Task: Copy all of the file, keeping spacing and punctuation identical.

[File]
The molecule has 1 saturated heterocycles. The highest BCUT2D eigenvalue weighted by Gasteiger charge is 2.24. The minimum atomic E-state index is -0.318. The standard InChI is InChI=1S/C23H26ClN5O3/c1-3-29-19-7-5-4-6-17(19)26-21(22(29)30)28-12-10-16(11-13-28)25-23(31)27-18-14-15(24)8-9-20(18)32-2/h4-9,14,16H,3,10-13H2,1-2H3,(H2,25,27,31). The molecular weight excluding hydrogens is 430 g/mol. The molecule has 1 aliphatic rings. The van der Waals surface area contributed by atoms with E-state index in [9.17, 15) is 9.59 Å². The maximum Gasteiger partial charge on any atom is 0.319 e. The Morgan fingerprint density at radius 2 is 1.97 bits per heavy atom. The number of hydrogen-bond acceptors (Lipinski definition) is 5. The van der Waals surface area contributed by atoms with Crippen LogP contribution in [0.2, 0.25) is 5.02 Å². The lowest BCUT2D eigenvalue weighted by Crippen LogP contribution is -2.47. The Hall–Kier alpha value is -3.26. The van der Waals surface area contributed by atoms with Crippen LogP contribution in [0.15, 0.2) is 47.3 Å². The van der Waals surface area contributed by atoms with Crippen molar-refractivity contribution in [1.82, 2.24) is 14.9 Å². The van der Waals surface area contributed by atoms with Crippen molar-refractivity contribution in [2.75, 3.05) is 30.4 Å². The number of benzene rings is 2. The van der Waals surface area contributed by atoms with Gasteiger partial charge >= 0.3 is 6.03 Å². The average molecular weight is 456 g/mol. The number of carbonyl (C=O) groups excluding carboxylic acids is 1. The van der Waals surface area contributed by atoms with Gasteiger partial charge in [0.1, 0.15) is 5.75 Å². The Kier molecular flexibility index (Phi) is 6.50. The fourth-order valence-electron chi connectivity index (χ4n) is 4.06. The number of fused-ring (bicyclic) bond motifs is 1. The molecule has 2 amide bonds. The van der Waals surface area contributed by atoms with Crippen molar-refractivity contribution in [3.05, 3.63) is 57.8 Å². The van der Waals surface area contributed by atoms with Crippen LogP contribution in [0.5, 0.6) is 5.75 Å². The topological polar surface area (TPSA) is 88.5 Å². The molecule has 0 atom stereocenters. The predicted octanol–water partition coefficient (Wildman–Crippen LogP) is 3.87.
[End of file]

The molecule has 1 saturated heterocycles. The highest BCUT2D eigenvalue weighted by Gasteiger charge is 2.24. The minimum atomic E-state index is -0.318. The standard InChI is InChI=1S/C23H26ClN5O3/c1-3-29-19-7-5-4-6-17(19)26-21(22(29)30)28-12-10-16(11-13-28)25-23(31)27-18-14-15(24)8-9-20(18)32-2/h4-9,14,16H,3,10-13H2,1-2H3,(H2,25,27,31). The molecular weight excluding hydrogens is 430 g/mol. The molecule has 1 aliphatic rings. The van der Waals surface area contributed by atoms with E-state index in [9.17, 15) is 9.59 Å². The maximum Gasteiger partial charge on any atom is 0.319 e. The Morgan fingerprint density at radius 2 is 1.97 bits per heavy atom. The number of hydrogen-bond acceptors (Lipinski definition) is 5. The van der Waals surface area contributed by atoms with Crippen LogP contribution in [0.2, 0.25) is 5.02 Å². The lowest BCUT2D eigenvalue weighted by Crippen LogP contribution is -2.47. The Hall–Kier alpha value is -3.26. The van der Waals surface area contributed by atoms with Crippen LogP contribution in [0.15, 0.2) is 47.3 Å². The van der Waals surface area contributed by atoms with Crippen molar-refractivity contribution in [1.82, 2.24) is 14.9 Å². The van der Waals surface area contributed by atoms with Crippen molar-refractivity contribution in [2.75, 3.05) is 30.4 Å². The number of benzene rings is 2. The van der Waals surface area contributed by atoms with Gasteiger partial charge >= 0.3 is 6.03 Å². The average molecular weight is 456 g/mol. The number of carbonyl (C=O) groups excluding carboxylic acids is 1. The van der Waals surface area contributed by atoms with Gasteiger partial charge in [0.1, 0.15) is 5.75 Å². The Kier molecular flexibility index (Phi) is 6.50. The fourth-order valence-electron chi connectivity index (χ4n) is 4.06. The number of fused-ring (bicyclic) bond motifs is 1. The molecule has 2 amide bonds. The van der Waals surface area contributed by atoms with Crippen molar-refractivity contribution in [3.05, 3.63) is 57.8 Å². The van der Waals surface area contributed by atoms with Crippen LogP contribution in [0.5, 0.6) is 5.75 Å². The topological polar surface area (TPSA) is 88.5 Å². The molecule has 0 atom stereocenters. The predicted octanol–water partition coefficient (Wildman–Crippen LogP) is 3.87.